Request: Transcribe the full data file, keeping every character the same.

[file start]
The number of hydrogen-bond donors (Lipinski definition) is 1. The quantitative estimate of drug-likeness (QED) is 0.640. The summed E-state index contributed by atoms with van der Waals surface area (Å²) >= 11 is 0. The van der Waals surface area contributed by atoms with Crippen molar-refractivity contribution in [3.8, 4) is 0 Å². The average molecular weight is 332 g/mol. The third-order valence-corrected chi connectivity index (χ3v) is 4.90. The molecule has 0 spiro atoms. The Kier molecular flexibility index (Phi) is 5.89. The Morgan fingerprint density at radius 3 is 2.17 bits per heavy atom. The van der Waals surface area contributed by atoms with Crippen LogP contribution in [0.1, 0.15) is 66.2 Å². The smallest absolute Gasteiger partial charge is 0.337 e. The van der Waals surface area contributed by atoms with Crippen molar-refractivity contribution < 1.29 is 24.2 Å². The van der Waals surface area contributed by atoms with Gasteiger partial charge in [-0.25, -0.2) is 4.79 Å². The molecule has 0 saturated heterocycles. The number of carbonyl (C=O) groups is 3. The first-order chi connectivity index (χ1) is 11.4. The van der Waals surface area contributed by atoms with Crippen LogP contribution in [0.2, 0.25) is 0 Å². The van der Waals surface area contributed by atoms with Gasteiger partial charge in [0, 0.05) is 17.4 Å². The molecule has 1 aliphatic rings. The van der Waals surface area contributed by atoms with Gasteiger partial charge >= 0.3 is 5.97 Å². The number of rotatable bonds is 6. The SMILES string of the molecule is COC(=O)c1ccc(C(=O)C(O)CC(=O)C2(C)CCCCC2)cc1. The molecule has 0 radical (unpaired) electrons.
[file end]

The number of hydrogen-bond donors (Lipinski definition) is 1. The quantitative estimate of drug-likeness (QED) is 0.640. The summed E-state index contributed by atoms with van der Waals surface area (Å²) >= 11 is 0. The van der Waals surface area contributed by atoms with Crippen molar-refractivity contribution in [3.8, 4) is 0 Å². The average molecular weight is 332 g/mol. The third-order valence-corrected chi connectivity index (χ3v) is 4.90. The molecule has 0 spiro atoms. The Kier molecular flexibility index (Phi) is 5.89. The Morgan fingerprint density at radius 3 is 2.17 bits per heavy atom. The van der Waals surface area contributed by atoms with Crippen LogP contribution in [0.1, 0.15) is 66.2 Å². The smallest absolute Gasteiger partial charge is 0.337 e. The van der Waals surface area contributed by atoms with Crippen molar-refractivity contribution < 1.29 is 24.2 Å². The van der Waals surface area contributed by atoms with Gasteiger partial charge in [-0.25, -0.2) is 4.79 Å². The molecule has 0 saturated heterocycles. The number of carbonyl (C=O) groups is 3. The first-order chi connectivity index (χ1) is 11.4. The van der Waals surface area contributed by atoms with Crippen LogP contribution in [0.2, 0.25) is 0 Å². The van der Waals surface area contributed by atoms with Gasteiger partial charge in [0, 0.05) is 17.4 Å². The molecule has 1 aliphatic rings. The van der Waals surface area contributed by atoms with Gasteiger partial charge >= 0.3 is 5.97 Å². The number of rotatable bonds is 6. The SMILES string of the molecule is COC(=O)c1ccc(C(=O)C(O)CC(=O)C2(C)CCCCC2)cc1. The molecule has 0 radical (unpaired) electrons.